In a spiral or helical CT scan, the scanning device will rotate around the body in a spiral motion, much the same way the strip occurs on candy. The scanning devices develop 3-D images. This CT scan can deck abnormalities that exist inside the arteries within lungs, with much more accurate measurement and precision than the convention CT scans. In certain cases, the contrast material is injected intravenously during the CT scan to help outline the pulmonary arteries.

Pulmonary angiogram.

This test presents a clear picture of the blood flow inside the parties of the lung. It is the most accurate way to diagnose pulmonary embolism. Due to that fact, it requires a high level of skill to administer this test along with potentially serious risk. It is usually the last option performed when other tests fail to provide a clear diagnosis.

In a pulmonary angiogram, a flexible tube ( or catheter) is inserted into a large vein, usually in your growing, and treated through into your heart and on into the pulmonary arteries. A special dye is inserted into the catheter, and X-rays are taken as the dye travels along the parties in your lungs.

One risk of the procedure is temporally changing the heart rhythm. Also, the dye may also cause kidney damage in people with decreased kidney function

MRI
MRI scans use radio waves and strong magnetic fields to produce a detailed image of internal structures. Due to the expense of MIR, ist usually reserved for pregnant women to avoid radiation going to the fetus and people whom usage of dyes may harm kidneys in other types of test.

Treatment
The primary goal of treatment is to keep blood clots fro getting bigger and prevent new clots from developing. Quick treatment is imperative to prevent serious complications and death.

Drugs
Blood thinners anticoagulants – The medications prevent new clots from developing while the body works to break up the existing clot. Heparin is frequently prescribed anticoagulant that can be injected into the vein under the skin. It often acts quickly and overlapped for several days with an oral anticoagulant, such as warfarin, unit it became effective, the time can take up to few days. A new class of anticoagulant drugs also known as novel oral anticoagulants (NOACs) has been tested and approved for treatment of venous thromboembolism as well as pulmonary embolism. These drugs work very quickly and have fewer interactions with other medications. Some NOACs have the advantaged of being taken through the mouth without the need to overlap heparin. However, all anticoagulants have side effects in which bleeding is most common.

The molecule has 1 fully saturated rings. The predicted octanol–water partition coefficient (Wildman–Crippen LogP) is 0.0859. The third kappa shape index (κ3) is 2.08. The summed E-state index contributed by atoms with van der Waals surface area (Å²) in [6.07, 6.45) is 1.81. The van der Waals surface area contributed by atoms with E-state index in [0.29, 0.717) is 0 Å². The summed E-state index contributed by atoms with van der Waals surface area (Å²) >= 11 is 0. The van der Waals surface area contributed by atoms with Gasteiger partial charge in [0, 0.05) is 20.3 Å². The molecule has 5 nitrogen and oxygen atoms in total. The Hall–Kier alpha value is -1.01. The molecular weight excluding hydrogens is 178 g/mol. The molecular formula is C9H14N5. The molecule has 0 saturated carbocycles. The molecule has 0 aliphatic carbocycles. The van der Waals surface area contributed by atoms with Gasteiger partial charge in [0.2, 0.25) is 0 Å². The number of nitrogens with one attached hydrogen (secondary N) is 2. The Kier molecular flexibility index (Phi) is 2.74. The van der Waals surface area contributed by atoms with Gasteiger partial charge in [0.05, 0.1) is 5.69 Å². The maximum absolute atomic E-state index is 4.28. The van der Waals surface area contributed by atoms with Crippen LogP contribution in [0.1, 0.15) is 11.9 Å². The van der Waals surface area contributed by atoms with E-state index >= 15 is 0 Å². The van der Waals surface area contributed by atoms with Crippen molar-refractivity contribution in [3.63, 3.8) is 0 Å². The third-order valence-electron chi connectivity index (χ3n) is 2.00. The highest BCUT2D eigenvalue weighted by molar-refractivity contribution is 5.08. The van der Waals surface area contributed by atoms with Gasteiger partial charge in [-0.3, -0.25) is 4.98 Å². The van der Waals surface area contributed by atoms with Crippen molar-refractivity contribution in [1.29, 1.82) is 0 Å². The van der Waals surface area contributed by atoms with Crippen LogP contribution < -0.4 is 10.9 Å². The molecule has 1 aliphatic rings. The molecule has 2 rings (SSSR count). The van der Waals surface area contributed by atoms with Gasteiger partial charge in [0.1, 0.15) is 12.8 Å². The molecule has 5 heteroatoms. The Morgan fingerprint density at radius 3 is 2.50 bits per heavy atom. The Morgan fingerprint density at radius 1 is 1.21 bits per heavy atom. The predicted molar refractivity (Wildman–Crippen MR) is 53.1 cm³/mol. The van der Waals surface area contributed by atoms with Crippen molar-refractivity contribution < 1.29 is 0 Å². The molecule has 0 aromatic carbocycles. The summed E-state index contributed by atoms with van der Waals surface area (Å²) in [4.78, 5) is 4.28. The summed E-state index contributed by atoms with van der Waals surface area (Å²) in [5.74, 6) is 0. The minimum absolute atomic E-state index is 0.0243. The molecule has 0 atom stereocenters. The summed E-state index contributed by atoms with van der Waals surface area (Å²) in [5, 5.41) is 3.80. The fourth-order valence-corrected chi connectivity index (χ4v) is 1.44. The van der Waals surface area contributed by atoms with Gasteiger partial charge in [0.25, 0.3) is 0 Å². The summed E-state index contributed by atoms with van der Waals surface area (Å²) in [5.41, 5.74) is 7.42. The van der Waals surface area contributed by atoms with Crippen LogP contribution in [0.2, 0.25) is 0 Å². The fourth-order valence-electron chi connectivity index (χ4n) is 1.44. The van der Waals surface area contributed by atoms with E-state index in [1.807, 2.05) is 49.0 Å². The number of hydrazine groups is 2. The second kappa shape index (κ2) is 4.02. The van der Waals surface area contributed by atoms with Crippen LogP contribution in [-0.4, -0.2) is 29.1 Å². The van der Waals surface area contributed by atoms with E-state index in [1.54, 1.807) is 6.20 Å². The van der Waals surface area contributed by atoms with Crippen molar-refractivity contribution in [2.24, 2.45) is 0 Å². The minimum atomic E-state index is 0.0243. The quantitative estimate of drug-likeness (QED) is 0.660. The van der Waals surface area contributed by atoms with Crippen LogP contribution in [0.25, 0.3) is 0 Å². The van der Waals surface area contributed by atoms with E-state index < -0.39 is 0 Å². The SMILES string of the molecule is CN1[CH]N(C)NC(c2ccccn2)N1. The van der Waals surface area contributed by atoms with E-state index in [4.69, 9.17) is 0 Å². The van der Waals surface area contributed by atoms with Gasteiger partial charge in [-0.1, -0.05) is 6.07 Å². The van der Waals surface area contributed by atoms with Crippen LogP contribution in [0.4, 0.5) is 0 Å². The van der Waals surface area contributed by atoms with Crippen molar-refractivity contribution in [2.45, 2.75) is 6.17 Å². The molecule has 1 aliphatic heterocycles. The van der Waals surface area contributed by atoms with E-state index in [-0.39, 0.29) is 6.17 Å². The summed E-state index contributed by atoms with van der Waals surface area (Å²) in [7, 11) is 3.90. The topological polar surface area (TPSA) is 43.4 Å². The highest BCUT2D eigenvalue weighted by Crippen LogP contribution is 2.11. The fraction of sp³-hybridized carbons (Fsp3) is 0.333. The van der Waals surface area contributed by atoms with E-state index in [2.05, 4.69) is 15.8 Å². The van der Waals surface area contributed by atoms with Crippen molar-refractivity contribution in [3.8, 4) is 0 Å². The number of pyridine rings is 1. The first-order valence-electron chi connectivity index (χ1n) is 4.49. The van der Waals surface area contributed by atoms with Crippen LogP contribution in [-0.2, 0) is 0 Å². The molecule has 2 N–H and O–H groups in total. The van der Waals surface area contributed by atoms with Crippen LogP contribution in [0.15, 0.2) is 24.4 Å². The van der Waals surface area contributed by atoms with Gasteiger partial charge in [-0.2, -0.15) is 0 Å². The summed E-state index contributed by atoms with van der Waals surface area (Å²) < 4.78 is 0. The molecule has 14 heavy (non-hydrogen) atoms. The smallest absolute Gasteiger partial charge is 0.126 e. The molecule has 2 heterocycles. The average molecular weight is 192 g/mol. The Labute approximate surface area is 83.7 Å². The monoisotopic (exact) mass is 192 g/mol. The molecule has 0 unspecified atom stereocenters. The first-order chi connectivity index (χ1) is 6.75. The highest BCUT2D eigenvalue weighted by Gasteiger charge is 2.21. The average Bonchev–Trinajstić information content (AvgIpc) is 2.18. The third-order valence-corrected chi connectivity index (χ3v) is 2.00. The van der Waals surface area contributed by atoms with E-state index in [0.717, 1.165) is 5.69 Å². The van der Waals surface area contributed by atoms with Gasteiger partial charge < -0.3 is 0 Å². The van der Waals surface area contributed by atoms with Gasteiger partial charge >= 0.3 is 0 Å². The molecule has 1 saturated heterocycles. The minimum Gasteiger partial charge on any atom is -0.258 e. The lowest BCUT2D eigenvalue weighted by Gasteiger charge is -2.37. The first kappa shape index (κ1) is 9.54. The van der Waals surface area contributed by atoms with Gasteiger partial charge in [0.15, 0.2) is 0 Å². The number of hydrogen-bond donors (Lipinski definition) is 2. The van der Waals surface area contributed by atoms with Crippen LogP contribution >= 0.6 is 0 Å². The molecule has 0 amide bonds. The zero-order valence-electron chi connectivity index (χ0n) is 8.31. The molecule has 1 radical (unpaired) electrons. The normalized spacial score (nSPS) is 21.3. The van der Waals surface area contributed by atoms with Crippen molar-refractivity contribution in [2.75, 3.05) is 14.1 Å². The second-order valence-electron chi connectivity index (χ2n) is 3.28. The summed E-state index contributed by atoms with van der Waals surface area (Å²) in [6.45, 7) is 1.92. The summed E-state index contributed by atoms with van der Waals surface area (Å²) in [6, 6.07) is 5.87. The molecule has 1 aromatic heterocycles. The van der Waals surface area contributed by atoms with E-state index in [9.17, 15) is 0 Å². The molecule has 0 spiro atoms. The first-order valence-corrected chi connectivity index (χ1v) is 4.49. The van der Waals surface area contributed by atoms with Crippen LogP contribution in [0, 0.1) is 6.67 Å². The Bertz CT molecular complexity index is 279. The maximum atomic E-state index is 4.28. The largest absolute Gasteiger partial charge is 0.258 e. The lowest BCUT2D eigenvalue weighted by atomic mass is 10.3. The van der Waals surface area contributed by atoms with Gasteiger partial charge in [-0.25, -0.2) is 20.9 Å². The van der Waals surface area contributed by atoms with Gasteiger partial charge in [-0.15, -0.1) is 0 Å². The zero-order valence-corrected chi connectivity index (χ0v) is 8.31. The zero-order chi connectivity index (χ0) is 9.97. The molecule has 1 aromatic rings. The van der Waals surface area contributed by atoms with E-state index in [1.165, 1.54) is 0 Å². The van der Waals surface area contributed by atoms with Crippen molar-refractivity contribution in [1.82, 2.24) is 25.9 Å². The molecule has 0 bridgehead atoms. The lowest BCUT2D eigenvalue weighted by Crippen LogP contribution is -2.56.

Clot dissolves (thrombolytics) while clots usually dissolve in their ow there is medication given through the vein that can dissolve more quickly. Because these clot-dissolving drugs can cause sudden and severe bleeding that are typically reserved for life-threatening circumstances.

Surgical and other procedures

  • Clot removal – If you have an extremely large, life-threatening clot in your lung, your doctor may recommend removing it with a catheter, which is a thin flexible tube that is threaded through your blood vessels.
  • Vein filter – A catheter can be used to position a filter in the body’s main vein, called the inferior vena cava, that lead from the left to the right side of your heart. This filter can help keep cost from being carried into your lungs. This procedure is typically reserved for people who can not take anticoagulant drugs or when anticoagulant medications do not work well enough or fast enough. Some filters can be removed when they are no longer needed.
Health Life Media Team